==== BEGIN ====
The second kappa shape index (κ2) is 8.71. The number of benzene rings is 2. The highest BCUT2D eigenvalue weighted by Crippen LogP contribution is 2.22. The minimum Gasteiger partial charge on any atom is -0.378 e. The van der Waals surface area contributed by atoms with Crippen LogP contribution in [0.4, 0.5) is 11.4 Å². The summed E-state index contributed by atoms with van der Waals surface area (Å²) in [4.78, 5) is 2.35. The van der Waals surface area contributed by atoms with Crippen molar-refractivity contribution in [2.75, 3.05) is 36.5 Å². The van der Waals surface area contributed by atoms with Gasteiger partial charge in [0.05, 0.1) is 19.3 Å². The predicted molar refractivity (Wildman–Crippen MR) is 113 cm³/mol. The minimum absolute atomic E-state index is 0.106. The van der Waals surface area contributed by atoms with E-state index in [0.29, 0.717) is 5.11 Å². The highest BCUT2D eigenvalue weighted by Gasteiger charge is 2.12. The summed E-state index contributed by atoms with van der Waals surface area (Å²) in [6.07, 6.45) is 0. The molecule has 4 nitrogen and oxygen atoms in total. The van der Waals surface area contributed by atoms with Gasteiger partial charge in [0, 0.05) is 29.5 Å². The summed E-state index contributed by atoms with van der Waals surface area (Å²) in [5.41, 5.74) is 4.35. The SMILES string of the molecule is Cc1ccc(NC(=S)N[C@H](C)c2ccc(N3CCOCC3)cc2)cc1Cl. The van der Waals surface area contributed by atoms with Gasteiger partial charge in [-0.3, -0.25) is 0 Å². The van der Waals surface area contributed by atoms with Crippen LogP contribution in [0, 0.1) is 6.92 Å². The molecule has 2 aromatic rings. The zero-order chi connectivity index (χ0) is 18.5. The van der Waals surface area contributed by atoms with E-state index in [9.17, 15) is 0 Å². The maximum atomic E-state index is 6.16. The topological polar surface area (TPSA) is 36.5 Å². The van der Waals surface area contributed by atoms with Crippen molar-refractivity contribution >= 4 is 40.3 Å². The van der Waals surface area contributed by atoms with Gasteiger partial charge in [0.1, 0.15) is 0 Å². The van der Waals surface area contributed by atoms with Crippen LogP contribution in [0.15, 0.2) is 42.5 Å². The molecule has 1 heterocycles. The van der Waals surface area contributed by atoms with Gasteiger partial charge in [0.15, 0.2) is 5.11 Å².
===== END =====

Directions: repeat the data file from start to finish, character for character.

The second kappa shape index (κ2) is 8.71. The number of benzene rings is 2. The highest BCUT2D eigenvalue weighted by Crippen LogP contribution is 2.22. The minimum Gasteiger partial charge on any atom is -0.378 e. The van der Waals surface area contributed by atoms with Crippen LogP contribution in [0.4, 0.5) is 11.4 Å². The summed E-state index contributed by atoms with van der Waals surface area (Å²) in [4.78, 5) is 2.35. The van der Waals surface area contributed by atoms with Crippen molar-refractivity contribution in [2.75, 3.05) is 36.5 Å². The van der Waals surface area contributed by atoms with Gasteiger partial charge in [0.05, 0.1) is 19.3 Å². The predicted molar refractivity (Wildman–Crippen MR) is 113 cm³/mol. The minimum absolute atomic E-state index is 0.106. The van der Waals surface area contributed by atoms with E-state index in [0.29, 0.717) is 5.11 Å². The highest BCUT2D eigenvalue weighted by Gasteiger charge is 2.12. The summed E-state index contributed by atoms with van der Waals surface area (Å²) in [6.07, 6.45) is 0. The molecule has 4 nitrogen and oxygen atoms in total. The van der Waals surface area contributed by atoms with Gasteiger partial charge in [0, 0.05) is 29.5 Å². The summed E-state index contributed by atoms with van der Waals surface area (Å²) in [5.41, 5.74) is 4.35. The SMILES string of the molecule is Cc1ccc(NC(=S)N[C@H](C)c2ccc(N3CCOCC3)cc2)cc1Cl. The van der Waals surface area contributed by atoms with Gasteiger partial charge in [-0.3, -0.25) is 0 Å². The van der Waals surface area contributed by atoms with Crippen LogP contribution in [0, 0.1) is 6.92 Å². The molecule has 2 aromatic rings. The zero-order chi connectivity index (χ0) is 18.5. The van der Waals surface area contributed by atoms with E-state index in [9.17, 15) is 0 Å². The maximum atomic E-state index is 6.16. The topological polar surface area (TPSA) is 36.5 Å². The van der Waals surface area contributed by atoms with Crippen molar-refractivity contribution >= 4 is 40.3 Å². The van der Waals surface area contributed by atoms with Gasteiger partial charge in [0.1, 0.15) is 0 Å². The van der Waals surface area contributed by atoms with Crippen LogP contribution in [0.15, 0.2) is 42.5 Å². The molecule has 1 heterocycles. The van der Waals surface area contributed by atoms with Gasteiger partial charge in [0.15, 0.2) is 5.11 Å².